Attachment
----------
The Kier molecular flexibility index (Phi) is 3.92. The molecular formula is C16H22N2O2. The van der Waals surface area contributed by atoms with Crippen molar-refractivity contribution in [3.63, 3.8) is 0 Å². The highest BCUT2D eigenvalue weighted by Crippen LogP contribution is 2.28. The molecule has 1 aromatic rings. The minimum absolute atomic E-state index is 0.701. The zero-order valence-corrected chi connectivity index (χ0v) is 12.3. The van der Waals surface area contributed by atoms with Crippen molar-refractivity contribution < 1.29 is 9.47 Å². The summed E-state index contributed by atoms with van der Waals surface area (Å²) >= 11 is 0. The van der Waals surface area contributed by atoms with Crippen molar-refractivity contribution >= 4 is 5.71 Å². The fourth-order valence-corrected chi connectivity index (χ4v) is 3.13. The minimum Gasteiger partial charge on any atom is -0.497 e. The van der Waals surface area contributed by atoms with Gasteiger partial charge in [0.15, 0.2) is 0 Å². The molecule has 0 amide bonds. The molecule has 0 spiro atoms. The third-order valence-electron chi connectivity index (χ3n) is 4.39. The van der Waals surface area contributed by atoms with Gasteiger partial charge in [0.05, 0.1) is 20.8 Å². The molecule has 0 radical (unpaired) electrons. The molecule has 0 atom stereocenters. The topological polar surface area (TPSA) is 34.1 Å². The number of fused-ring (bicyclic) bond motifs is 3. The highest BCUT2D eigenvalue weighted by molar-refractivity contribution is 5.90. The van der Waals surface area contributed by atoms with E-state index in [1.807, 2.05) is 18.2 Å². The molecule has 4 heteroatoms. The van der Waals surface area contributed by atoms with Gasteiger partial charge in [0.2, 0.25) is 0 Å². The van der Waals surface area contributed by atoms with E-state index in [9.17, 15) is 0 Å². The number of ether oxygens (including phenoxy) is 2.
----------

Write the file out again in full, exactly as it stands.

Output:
The Kier molecular flexibility index (Phi) is 3.92. The molecular formula is C16H22N2O2. The van der Waals surface area contributed by atoms with Crippen molar-refractivity contribution in [3.63, 3.8) is 0 Å². The highest BCUT2D eigenvalue weighted by Crippen LogP contribution is 2.28. The molecule has 1 aromatic rings. The minimum absolute atomic E-state index is 0.701. The zero-order valence-corrected chi connectivity index (χ0v) is 12.3. The van der Waals surface area contributed by atoms with Crippen molar-refractivity contribution < 1.29 is 9.47 Å². The summed E-state index contributed by atoms with van der Waals surface area (Å²) >= 11 is 0. The van der Waals surface area contributed by atoms with Crippen molar-refractivity contribution >= 4 is 5.71 Å². The fourth-order valence-corrected chi connectivity index (χ4v) is 3.13. The minimum Gasteiger partial charge on any atom is -0.497 e. The van der Waals surface area contributed by atoms with Gasteiger partial charge in [0.15, 0.2) is 0 Å². The molecule has 0 amide bonds. The molecule has 0 spiro atoms. The third-order valence-electron chi connectivity index (χ3n) is 4.39. The van der Waals surface area contributed by atoms with Gasteiger partial charge in [0.05, 0.1) is 20.8 Å². The molecule has 0 radical (unpaired) electrons. The molecule has 0 atom stereocenters. The topological polar surface area (TPSA) is 34.1 Å². The number of fused-ring (bicyclic) bond motifs is 3. The highest BCUT2D eigenvalue weighted by molar-refractivity contribution is 5.90. The van der Waals surface area contributed by atoms with E-state index in [1.807, 2.05) is 18.2 Å². The molecule has 4 heteroatoms. The van der Waals surface area contributed by atoms with Gasteiger partial charge in [0.2, 0.25) is 0 Å². The van der Waals surface area contributed by atoms with E-state index in [9.17, 15) is 0 Å². The number of ether oxygens (including phenoxy) is 2.